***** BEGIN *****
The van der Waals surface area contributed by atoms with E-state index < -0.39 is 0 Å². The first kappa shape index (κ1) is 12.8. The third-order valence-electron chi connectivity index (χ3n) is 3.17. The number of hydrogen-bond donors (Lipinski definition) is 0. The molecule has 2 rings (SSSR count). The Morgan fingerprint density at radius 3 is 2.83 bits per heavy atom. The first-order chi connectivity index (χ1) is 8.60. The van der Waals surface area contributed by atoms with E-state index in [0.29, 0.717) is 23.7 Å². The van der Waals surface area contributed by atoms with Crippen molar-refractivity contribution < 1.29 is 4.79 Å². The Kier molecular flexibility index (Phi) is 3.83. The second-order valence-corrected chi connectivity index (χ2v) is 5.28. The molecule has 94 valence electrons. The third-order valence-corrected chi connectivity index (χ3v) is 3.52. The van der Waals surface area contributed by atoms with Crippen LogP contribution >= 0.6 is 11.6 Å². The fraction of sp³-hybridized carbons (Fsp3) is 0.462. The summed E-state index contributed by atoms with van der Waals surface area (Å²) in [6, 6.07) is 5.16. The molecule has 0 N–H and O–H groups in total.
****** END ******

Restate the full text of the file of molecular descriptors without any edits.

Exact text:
The van der Waals surface area contributed by atoms with E-state index < -0.39 is 0 Å². The first kappa shape index (κ1) is 12.8. The third-order valence-electron chi connectivity index (χ3n) is 3.17. The number of hydrogen-bond donors (Lipinski definition) is 0. The molecule has 2 rings (SSSR count). The Morgan fingerprint density at radius 3 is 2.83 bits per heavy atom. The first-order chi connectivity index (χ1) is 8.60. The van der Waals surface area contributed by atoms with E-state index in [0.29, 0.717) is 23.7 Å². The van der Waals surface area contributed by atoms with Crippen molar-refractivity contribution < 1.29 is 4.79 Å². The Kier molecular flexibility index (Phi) is 3.83. The second-order valence-corrected chi connectivity index (χ2v) is 5.28. The molecule has 94 valence electrons. The third-order valence-corrected chi connectivity index (χ3v) is 3.52. The van der Waals surface area contributed by atoms with Crippen LogP contribution >= 0.6 is 11.6 Å². The fraction of sp³-hybridized carbons (Fsp3) is 0.462. The summed E-state index contributed by atoms with van der Waals surface area (Å²) in [6, 6.07) is 5.16. The molecule has 0 N–H and O–H groups in total.